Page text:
Written by Janice Shell
July 12, 2014: Marani Brands, Inc. (MRIB) sells vodka. It is one of the very few Pump & Dump operations that actually does what it says it does, but so far it's been unable to do it successfully.
Vodka is far from being an exotic and-hard-to-find tipple, but MRIB CEO Margrit Eyraud is trying to pitch her product, which she calls a hand crafted, ultra-premium vodka spirit, as something very special.
Shareholders haven't found their investment particularly rewarding, but hope springs eternal in Pennyland. They hope this time Margrit can get it right.
Marani's flagship product has a tale to tell. It isn't made in a soulless plant on the outskirts of a big city in the United States. Far more romantically, it's concocted and bottled in a distillery in the town of Eraskh, Armenia. Eyraud is of Armenian descent, and has strong ties to the Armenian community in the Los Angeles area, but she also recognizes a good story when she sees it. The company website rhapsodizes about the "pristine Ararat Valley" where the distillery is located, and informs interested readers that Marani Vodka is made with "only 100% late-harvest winter wheat and natural spring water" from the area. It's triple-distilled and filtered 25 times, until its "preferred clarity is revealed." The next step is the most important: a "confidential" aging process involving skim milk and honey is used to smooth the drink, "imparting a remarkably rounded taste and aroma which has become the Marani signature." A "whisper of sweetness" is meant to be a big selling point.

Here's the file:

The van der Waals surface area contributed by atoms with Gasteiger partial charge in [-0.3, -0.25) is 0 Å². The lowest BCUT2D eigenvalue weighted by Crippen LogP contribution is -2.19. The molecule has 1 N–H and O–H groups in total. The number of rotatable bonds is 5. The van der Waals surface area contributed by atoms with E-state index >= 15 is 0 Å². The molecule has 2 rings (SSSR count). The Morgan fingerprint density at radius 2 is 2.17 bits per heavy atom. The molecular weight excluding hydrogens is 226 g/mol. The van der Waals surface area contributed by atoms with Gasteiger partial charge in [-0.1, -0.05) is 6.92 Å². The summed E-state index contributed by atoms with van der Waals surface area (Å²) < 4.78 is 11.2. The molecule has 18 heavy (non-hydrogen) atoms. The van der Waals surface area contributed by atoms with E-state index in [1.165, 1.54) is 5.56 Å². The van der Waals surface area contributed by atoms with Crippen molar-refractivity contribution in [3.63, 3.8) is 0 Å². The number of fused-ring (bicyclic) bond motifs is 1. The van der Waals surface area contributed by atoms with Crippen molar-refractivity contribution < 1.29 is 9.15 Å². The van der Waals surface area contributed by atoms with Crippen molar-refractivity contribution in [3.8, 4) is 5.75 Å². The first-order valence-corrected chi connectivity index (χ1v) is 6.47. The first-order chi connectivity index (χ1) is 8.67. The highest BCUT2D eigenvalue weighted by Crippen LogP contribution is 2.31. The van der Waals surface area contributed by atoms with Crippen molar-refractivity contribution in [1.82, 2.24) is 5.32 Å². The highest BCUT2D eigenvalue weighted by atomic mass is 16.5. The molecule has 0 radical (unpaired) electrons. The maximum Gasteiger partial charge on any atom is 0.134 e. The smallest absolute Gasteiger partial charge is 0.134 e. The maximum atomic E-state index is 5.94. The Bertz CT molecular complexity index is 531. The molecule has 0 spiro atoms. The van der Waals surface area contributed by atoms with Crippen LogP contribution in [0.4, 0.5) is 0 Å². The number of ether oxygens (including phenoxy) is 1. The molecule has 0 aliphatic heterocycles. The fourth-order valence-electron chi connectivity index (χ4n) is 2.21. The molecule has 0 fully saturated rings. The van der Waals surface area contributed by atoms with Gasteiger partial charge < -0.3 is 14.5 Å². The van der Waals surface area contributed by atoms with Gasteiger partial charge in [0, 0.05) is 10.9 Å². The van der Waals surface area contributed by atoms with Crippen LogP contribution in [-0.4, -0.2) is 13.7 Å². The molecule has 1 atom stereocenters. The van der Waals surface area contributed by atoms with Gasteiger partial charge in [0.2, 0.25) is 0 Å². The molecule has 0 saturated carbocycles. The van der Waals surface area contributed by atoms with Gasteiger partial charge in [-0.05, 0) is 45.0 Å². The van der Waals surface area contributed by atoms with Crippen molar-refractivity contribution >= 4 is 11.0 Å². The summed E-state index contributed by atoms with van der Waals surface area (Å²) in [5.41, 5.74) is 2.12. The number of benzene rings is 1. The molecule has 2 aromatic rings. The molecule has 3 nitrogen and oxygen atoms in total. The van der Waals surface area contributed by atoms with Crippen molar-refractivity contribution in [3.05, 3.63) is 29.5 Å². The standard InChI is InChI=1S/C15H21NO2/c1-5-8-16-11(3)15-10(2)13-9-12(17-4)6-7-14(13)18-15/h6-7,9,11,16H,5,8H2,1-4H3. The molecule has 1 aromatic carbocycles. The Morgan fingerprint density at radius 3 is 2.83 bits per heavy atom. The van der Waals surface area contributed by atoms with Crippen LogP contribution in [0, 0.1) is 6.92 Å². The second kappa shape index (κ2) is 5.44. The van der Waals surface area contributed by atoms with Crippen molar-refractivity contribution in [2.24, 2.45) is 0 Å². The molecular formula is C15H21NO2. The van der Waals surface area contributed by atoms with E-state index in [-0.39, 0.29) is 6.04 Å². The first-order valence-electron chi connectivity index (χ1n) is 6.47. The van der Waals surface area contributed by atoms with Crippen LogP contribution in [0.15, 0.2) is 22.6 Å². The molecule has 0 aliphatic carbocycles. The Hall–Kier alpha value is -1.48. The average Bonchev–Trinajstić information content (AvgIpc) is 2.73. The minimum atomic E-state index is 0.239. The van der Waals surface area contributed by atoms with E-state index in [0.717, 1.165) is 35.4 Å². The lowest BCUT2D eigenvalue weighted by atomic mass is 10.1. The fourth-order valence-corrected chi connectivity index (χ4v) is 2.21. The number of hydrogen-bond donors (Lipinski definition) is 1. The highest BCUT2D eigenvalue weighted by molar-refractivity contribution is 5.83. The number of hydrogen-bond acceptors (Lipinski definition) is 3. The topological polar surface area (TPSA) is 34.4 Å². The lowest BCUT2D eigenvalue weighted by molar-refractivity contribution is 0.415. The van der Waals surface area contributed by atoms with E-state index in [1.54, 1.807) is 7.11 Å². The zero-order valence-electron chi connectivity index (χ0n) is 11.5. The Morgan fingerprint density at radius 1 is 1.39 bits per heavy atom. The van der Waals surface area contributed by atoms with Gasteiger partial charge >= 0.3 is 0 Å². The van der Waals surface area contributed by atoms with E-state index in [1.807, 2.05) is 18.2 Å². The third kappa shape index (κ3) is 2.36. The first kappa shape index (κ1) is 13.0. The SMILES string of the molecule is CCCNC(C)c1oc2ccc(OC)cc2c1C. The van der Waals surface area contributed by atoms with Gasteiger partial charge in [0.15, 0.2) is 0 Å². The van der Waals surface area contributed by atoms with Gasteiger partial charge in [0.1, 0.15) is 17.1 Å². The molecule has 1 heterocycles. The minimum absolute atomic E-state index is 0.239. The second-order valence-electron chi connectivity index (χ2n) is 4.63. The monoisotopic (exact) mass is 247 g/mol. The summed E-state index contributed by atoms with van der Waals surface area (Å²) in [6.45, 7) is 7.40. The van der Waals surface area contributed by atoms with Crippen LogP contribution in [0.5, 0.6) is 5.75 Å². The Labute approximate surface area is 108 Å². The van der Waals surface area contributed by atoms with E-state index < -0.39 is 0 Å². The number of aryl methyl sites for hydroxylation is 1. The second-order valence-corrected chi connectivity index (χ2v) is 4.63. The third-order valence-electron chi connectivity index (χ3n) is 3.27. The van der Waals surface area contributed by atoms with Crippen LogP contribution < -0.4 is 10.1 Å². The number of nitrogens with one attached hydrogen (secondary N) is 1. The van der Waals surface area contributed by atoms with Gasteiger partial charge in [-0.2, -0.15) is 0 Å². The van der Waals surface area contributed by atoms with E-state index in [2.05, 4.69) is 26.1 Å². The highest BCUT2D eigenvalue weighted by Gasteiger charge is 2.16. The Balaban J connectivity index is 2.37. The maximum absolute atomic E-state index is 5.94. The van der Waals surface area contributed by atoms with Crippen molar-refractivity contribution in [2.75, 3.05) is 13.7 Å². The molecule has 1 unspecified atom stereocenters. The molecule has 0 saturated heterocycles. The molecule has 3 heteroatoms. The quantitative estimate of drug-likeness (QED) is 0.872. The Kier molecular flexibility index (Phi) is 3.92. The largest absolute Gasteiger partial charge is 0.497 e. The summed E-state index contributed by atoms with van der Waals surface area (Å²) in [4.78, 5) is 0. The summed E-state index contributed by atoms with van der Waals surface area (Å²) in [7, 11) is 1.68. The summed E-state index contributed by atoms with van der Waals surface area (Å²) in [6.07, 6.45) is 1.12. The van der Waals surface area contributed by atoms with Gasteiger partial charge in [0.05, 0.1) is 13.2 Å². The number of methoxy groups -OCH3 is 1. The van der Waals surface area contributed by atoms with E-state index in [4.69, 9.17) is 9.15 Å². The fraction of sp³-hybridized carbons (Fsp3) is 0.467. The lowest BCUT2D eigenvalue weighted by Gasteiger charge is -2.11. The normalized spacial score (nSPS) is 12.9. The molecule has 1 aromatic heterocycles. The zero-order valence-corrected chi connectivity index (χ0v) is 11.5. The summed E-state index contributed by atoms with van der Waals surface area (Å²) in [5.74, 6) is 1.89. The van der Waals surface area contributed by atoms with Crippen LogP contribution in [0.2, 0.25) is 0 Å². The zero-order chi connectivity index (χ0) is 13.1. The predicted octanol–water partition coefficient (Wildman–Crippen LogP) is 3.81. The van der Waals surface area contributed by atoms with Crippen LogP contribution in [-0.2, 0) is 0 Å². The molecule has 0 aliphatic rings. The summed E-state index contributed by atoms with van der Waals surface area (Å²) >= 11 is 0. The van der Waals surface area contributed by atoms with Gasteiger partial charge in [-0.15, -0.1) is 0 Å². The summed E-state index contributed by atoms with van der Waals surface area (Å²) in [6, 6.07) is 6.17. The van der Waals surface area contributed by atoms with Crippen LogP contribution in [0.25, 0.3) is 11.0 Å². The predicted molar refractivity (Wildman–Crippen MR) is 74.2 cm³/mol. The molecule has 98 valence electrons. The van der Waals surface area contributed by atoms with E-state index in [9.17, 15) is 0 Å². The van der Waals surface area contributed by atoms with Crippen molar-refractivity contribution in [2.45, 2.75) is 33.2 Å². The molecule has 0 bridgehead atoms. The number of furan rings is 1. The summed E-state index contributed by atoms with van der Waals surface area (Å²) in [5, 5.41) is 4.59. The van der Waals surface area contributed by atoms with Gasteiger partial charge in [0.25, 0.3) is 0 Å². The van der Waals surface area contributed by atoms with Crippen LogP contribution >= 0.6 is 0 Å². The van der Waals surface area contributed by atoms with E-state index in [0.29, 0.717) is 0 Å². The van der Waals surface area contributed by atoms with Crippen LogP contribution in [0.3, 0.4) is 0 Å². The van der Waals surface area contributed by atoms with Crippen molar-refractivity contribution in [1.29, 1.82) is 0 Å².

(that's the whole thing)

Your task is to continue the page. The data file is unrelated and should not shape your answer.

|The Ararat Valley, from the MRIB website|